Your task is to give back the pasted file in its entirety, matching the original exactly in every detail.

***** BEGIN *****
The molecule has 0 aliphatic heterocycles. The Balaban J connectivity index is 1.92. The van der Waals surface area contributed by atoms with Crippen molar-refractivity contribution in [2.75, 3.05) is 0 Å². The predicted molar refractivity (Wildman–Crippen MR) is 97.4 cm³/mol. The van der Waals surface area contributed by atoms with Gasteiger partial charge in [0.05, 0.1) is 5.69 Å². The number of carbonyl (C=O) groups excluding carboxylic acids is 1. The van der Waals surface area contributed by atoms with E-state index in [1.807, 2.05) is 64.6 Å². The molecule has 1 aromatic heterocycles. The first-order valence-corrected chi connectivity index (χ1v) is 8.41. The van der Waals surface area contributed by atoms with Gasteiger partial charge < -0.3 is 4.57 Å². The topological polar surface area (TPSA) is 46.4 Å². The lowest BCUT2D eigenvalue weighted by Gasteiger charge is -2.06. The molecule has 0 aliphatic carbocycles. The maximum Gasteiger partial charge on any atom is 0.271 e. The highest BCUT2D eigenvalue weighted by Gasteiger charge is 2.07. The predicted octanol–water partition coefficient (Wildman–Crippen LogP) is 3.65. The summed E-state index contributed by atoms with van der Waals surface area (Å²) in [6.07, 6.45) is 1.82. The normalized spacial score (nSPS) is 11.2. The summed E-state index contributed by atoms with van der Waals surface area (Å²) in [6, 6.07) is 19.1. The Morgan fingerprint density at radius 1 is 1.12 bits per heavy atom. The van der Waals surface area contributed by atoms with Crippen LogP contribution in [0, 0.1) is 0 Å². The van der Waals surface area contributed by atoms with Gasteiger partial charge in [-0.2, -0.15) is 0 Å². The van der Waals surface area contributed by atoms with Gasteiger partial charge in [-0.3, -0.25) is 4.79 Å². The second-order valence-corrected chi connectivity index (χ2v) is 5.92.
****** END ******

The molecule has 0 aliphatic heterocycles. The Balaban J connectivity index is 1.92. The van der Waals surface area contributed by atoms with Crippen molar-refractivity contribution in [2.75, 3.05) is 0 Å². The predicted molar refractivity (Wildman–Crippen MR) is 97.4 cm³/mol. The van der Waals surface area contributed by atoms with Gasteiger partial charge in [0.05, 0.1) is 5.69 Å². The number of carbonyl (C=O) groups excluding carboxylic acids is 1. The van der Waals surface area contributed by atoms with E-state index in [1.807, 2.05) is 64.6 Å². The molecule has 1 aromatic heterocycles. The first-order valence-corrected chi connectivity index (χ1v) is 8.41. The van der Waals surface area contributed by atoms with Gasteiger partial charge < -0.3 is 4.57 Å². The topological polar surface area (TPSA) is 46.4 Å². The lowest BCUT2D eigenvalue weighted by Gasteiger charge is -2.06. The molecule has 0 aliphatic carbocycles. The maximum Gasteiger partial charge on any atom is 0.271 e. The highest BCUT2D eigenvalue weighted by Gasteiger charge is 2.07. The predicted octanol–water partition coefficient (Wildman–Crippen LogP) is 3.65. The summed E-state index contributed by atoms with van der Waals surface area (Å²) in [6.07, 6.45) is 1.82. The normalized spacial score (nSPS) is 11.2. The summed E-state index contributed by atoms with van der Waals surface area (Å²) in [6, 6.07) is 19.1. The Morgan fingerprint density at radius 1 is 1.12 bits per heavy atom. The van der Waals surface area contributed by atoms with Crippen LogP contribution in [0, 0.1) is 0 Å². The van der Waals surface area contributed by atoms with Gasteiger partial charge in [-0.2, -0.15) is 0 Å². The van der Waals surface area contributed by atoms with Gasteiger partial charge in [-0.3, -0.25) is 4.79 Å². The second-order valence-corrected chi connectivity index (χ2v) is 5.92.